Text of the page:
The political and military trends within Ukraine are increasingly perilous as the government tries to free its country from the Vladimir Putin’s Russia-backed criminal gang.
Sixteen Ukrainians were murdered during the second round of the October parliamentary elections, according to The Economist. Many of the candidates had been harassed and intimidated by the government. In March, 40 people were killed in deadly riots at Odessa International Airport, where Russian “human rights investigators” are busy trying to find evidence of a massacre.
You can hear the clattering teeth of the settlement agents when the books go missing. And they soon will — this year, as Ukraine prepares to end the jurisdiction of International Criminal Court.
The International Monetary Fund has now also put together a few major loans for Ukraine. Putin is so confident that the money will dry up that he is threatening to invade Ukraine to grab the largest coal fields around. He wants to occupy all of his warm bays in the Bering Sea.
Putin has come close to threatening another land grab in Ukraine in the last few weeks. He sent a particularly strong Russian train, rockets, and cannons to Crimea last week.
The submarines have been hitting certain targets off of Crimea and President V. Putin has also attempted to recapture the Nagorny Karachai (township) as he once again tried to bring up gas prices on the Central European gas distributor.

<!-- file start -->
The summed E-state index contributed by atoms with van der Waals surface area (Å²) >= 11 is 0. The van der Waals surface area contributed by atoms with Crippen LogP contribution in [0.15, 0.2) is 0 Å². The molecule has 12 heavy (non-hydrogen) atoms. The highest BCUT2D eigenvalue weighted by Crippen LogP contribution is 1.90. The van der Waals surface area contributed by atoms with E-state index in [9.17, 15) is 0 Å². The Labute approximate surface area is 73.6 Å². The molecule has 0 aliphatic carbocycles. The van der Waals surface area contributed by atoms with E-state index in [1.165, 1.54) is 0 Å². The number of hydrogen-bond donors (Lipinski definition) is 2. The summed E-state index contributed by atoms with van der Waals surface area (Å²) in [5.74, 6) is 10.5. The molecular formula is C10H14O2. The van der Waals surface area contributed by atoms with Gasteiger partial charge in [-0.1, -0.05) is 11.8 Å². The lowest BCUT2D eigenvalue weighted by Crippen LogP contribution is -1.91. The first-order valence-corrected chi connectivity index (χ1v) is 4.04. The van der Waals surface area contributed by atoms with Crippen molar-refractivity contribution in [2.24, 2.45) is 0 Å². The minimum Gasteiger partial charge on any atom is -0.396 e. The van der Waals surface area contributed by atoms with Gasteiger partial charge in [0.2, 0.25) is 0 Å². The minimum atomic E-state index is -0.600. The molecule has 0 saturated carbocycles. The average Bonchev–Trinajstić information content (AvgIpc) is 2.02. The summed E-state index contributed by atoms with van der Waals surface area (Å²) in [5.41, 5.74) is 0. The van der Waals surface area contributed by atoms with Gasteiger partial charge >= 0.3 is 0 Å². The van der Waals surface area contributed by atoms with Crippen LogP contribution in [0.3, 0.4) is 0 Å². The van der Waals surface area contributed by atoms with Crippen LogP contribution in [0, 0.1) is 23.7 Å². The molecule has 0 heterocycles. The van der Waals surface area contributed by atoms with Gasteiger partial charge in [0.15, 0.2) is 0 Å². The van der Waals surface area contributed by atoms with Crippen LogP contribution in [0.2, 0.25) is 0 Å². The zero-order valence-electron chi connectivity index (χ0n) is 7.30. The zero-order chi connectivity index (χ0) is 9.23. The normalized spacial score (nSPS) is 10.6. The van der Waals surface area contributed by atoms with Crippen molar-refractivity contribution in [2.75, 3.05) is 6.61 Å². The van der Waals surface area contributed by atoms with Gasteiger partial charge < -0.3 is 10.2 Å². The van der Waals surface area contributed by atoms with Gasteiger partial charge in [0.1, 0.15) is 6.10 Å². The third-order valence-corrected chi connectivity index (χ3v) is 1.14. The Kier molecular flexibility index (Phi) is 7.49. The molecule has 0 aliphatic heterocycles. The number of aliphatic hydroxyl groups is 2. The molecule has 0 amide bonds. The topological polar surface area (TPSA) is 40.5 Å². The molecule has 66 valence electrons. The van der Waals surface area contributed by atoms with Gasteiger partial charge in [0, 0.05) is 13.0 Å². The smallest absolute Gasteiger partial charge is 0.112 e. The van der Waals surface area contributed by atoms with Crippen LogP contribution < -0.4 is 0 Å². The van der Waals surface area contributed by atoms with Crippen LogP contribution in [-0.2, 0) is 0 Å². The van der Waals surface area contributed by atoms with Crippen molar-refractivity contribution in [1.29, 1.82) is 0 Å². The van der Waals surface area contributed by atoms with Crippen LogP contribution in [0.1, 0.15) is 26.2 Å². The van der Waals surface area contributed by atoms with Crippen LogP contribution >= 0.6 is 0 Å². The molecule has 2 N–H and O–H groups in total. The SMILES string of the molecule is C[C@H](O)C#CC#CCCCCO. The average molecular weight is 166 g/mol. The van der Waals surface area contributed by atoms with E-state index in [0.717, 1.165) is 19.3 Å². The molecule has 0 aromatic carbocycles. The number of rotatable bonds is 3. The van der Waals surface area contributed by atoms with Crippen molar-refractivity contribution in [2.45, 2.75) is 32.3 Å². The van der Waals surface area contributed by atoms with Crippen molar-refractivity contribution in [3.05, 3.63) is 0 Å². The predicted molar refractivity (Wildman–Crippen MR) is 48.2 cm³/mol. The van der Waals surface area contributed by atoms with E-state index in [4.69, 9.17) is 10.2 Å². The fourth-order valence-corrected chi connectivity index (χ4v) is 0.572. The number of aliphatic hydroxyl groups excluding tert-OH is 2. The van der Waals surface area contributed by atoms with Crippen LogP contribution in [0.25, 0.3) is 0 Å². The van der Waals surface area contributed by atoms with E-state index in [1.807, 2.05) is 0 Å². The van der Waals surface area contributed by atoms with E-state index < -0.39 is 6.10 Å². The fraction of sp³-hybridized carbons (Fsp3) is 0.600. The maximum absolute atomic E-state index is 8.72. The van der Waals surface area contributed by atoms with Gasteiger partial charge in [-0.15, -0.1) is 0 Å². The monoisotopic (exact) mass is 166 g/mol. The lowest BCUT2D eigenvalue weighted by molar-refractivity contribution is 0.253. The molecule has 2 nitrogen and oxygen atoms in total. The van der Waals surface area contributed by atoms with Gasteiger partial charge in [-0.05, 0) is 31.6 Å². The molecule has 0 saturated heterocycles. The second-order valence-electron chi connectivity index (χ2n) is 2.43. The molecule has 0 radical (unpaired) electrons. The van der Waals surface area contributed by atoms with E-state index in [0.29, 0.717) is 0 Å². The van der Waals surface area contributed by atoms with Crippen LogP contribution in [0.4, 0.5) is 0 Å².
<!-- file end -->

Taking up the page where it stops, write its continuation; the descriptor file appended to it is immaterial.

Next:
Russia may be unsuccessful in reestablishing its domination in the Bering Sea, but they have a plan to occupy all of Ukraine in the heart of Europe. That is where the current Crimean offensive, as well as the Kremlin’s funding of far right militia, is likely to come to an end.
But Putin has said that this new blitz is in response to a NATO ground attack. If NATO does not back off the rest of the Ukraine will just be an easy addition to his arsenal of crime in Europe. Ukraine will offer the Russians more than the their territory. It will offer a place for their corporately owned media outlets to put their anti-Semitism out. The government will provide them with a pacifying view of their Crimeans as they rebuild Ukraine in a way that they hope will give them the place to plant their flags and celebrate the collapse of the Soviet Union.
Ukraine’s parliamentary elections are just a few days away. The streets are quiet, but the general atmosphere is still tense.
Ralph Blumenthal is an independent researcher and independent journalist and writer who resides in Moscow. He is president of the International Common Cause in Russia.